The Stones Buried in the Jordan
Joshua 4:1-24
And it came to pass, when all the people were clean passed over Jordan, that the LORD spoke to Joshua, saying,…

As a memorial of this wonderful passage, twelve stones were selected from the rocky bed of the river, one for each of the twelve tribes of Israel; and these were borne across before them on the shoulders of twelve men, and planted on the upper terrace of the valley beyond the reach of the annual inundation. In this manner was formed the first sanctuary of the Holy Land, which was a circle of upright stones — like one of the so-called Druidical circles in which our pagan ancestors worshipped in our own country. But besides this memorial which was set up on the western bank of the Jordan, there was another set up in the bed of the river itself. In the place where the feet of the priests who bore the ark of the covenant stood, in the centre of the channel, twelve stones like those which had been carried across to the opposite bank were arranged probably in the same manner; and when the river, which had been temporarily driven back wards to allow the Israelites to cross, returned to its forsaken bed, its dark, muddy waters flowed over the buried stones and hid them for ever from view. Thus there were two monuments of the miraculous passage of the Jordan taken from the materials of its own bed; one that gave rise to the sacred shrine of Gilgal, which was for a long time the appointed place of worship in the land; and another that was buried out of sight for ever in the muddy ooze of the deep rushing river. The sacred narrative tells us what were the purpose and meaning of the monument that stood on the dry land and was visible to every eye; but we have to find out what were the purpose and meaning of the monument that was invisible beneath the waters of the river. The place where they entered the Holy Land is unique. There is no other place like it in the world. It is the deepest chasm on the surface of the earth — at a great depth below the level of the sea. Do we not see in this circumstance a symbol of the deep repentance and self-abasement which a people so sensual, so ignorant, required before they could be fitted to occupy the heights of worship in God's holy heritage? Then look further at the fact that the time when the Israelites crossed the Jordan was the spring-time, which in Palestine is the commencement of the barley-harvest. We are told elsewhere in Scripture that the harvest is emblematical of the judgment. It was therefore a time of judgment when the Israelites crossed the river; their past sins, their numerous rebellions, and outbursts of unbelief, deserved condemnation and punishment; their iniquities rose up against them, and demanded their exclusion from the land of promise as unworthy. But God in His great mercy held back the waters of the Jordan, the waters of judgment and death, which would otherwise have overwhelmed them, whilst His holy ark stood in the midst of the stream, and Israel crossed in safety; a token surely that though He was angry with them, His anger had passed away, and He was about to give them double for all their sins. Look further still at the significant fact that when the Israelites had erected their first sanctuary on the other side of Jordan, on the soil of the Holy Land, which by this solemn act became their own inheritance, they were immediately circumcised, and thus consecrated anew to the Lord, made new creatures, as it were, from their birth to Him. So that we see in this incident, as well as in the circumstance that the older generation which had left Egypt all perished in the wilderness, and only their children entered the Holy Land, what we may regard as the origin and illustration of our Lord's saying, "Except ye be converted, and become as little children, ye cannot enter the kingdom of heaven." Seeing, then, that all the incidents and circumstances of the passage of the Israelites across the Jordan form a very focus of symbolism, we are surely warranted in looking for a spiritual significance in the burying of the memorial stones in the bed of the river. The Jordan was a boundary river, separating between the wilderness and the promised land. It flowed down to the dreary, lifeless solitude of the Dead Sea. Its waters, laden with mud, were dark and drumly, and concealed their bed and whatever they flowed over completely. Its course also was very rapid and impetuous. In all these respects it was a most expressive symbol to the Israelites. The transition from the wilderness to Canaan was not made over continuous dry land; a water-boundary was interposed, through which they had to pass. And did not this teach them that in the passage from the wandering life of the desert to a settled home in the land of promise they were not to continue the same persons in the new circumstances that they had been in the old; but, on the contrary, were to undergo a moral change, a spiritual reformation. They were to be made a holy nation, in order to be fit occupants of the Holy Land. Their passage of the Jordan was therefore a baptism of repentance; the river at the entrance of the Holy Land, like the laver at the entrance of the tabernacle, afforded a bath of purification; and the memorial stones laid in the bed of the river, over which the waters, when they had safely crossed on dry land, returned, burying them for ever from sight, represented the fate which should have been theirs had God dealt with them according to their sins. And just as the scape-goat carried away the sins of the people, confessed on its head, into the wilderness, into a land of forgetfulness, so the dark, muddy waters of the Jordan carried away the stones which represented the sins of the Israelites into the Dead Sea, there to be engulphed for ever. All baptism is in a spiritual sense the crossing of a boundary. When a child is baptized it crosses a boundary between nature and grace — between ignorance and knowledge. And when in later life we are baptized with a spiritual baptism, born again of water and the Spirit, we cross the boundary between spiritual death and life — from the kingdom of Satan to that kingdom which is not meat and drink, but righteousness and peace, and joy in the Holy Ghost. Now the river of baptism is a river of death. In crossing it we die to sin and live to righteousness. In entering into the new life the old life perishes. Through the death of the old man there is the resurrection of the new man. All that is connected with the old life of sin and unbelief is taken from us and carried down to the Dead Sea. The body of sin is drowned in the waters of forgiveness, and shall no more rise up against us. Like the stones in the bed of the Jordan, there is no resurrection for that which was connected with our former dead sinful selves. And how precious is the significance of the buried stones when looked at in this light! It is not a truth that pleases the intelligence by its ingenuity only; it is a truth that Satisfies the heart by its suitableness to its wants. How comforting and reassuring is the thought that when, through faith in Christ, we have crossed from a state of nature to a state of grace, all our sins are cast into the sea of God's mercy. They are as completely buried out of sight as the stones in the ooze of the Jordan. The peace that is like a river and the righteousness that is like the waves of the sea flow over them,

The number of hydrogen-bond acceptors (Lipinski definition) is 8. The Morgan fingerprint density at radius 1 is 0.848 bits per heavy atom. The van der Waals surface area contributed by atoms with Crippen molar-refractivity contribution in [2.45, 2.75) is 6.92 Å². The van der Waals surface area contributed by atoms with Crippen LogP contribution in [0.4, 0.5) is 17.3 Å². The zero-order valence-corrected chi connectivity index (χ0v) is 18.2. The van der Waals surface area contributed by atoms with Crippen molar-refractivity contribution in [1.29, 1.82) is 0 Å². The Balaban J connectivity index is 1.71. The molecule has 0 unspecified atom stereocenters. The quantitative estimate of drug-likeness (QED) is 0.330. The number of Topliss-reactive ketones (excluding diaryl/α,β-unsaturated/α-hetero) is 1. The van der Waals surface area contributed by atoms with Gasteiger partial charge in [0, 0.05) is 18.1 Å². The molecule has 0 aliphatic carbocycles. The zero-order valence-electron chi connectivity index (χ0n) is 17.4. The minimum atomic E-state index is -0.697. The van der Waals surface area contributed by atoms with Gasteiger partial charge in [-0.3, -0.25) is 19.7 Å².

(H. Macmillan, D. D.)

Parallel Verses
KJV: And it came to pass, when all the people were clean passed over Jordan, that the LORD spake unto Joshua, saying,

WEB: It happened, when all the nation had completely passed over the Jordan, that Yahweh spoke to Joshua, saying,

The Pile of Stones Speaking
Top of Page
Top of Page